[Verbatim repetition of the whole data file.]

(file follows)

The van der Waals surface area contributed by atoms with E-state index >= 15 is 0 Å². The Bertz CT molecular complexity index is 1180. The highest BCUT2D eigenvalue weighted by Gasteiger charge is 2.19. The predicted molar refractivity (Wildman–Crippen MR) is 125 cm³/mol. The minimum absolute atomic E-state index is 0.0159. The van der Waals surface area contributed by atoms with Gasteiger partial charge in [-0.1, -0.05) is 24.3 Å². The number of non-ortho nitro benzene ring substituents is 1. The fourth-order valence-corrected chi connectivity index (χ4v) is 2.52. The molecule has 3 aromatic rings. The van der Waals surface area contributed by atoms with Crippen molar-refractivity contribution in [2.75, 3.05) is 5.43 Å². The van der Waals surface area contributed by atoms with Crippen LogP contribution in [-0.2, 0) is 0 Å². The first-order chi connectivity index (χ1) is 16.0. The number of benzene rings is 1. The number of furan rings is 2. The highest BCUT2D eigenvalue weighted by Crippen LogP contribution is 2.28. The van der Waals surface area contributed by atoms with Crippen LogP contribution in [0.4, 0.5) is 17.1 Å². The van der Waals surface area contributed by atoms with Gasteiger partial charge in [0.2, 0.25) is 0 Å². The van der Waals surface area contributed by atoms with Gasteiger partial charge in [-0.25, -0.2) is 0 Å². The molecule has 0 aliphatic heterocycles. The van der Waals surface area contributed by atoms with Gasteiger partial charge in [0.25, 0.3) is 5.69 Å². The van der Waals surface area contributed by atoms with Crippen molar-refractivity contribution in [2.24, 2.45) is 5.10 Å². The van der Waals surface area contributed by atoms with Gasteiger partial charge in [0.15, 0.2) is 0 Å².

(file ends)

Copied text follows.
The van der Waals surface area contributed by atoms with E-state index >= 15 is 0 Å². The Bertz CT molecular complexity index is 1180. The highest BCUT2D eigenvalue weighted by Gasteiger charge is 2.19. The predicted molar refractivity (Wildman–Crippen MR) is 125 cm³/mol. The minimum absolute atomic E-state index is 0.0159. The van der Waals surface area contributed by atoms with Gasteiger partial charge in [-0.1, -0.05) is 24.3 Å². The number of non-ortho nitro benzene ring substituents is 1. The fourth-order valence-corrected chi connectivity index (χ4v) is 2.52. The molecule has 3 aromatic rings. The van der Waals surface area contributed by atoms with Crippen molar-refractivity contribution in [2.75, 3.05) is 5.43 Å². The van der Waals surface area contributed by atoms with Crippen LogP contribution in [-0.2, 0) is 0 Å². The first-order chi connectivity index (χ1) is 16.0. The number of benzene rings is 1. The number of furan rings is 2. The highest BCUT2D eigenvalue weighted by Crippen LogP contribution is 2.28. The van der Waals surface area contributed by atoms with Crippen LogP contribution in [0.4, 0.5) is 17.1 Å². The van der Waals surface area contributed by atoms with Gasteiger partial charge in [0.2, 0.25) is 0 Å². The van der Waals surface area contributed by atoms with Gasteiger partial charge in [-0.25, -0.2) is 0 Å². The molecule has 0 aliphatic heterocycles. The van der Waals surface area contributed by atoms with Gasteiger partial charge in [0.25, 0.3) is 5.69 Å². The van der Waals surface area contributed by atoms with Crippen molar-refractivity contribution in [2.24, 2.45) is 5.10 Å². The van der Waals surface area contributed by atoms with Gasteiger partial charge in [0.15, 0.2) is 0 Å².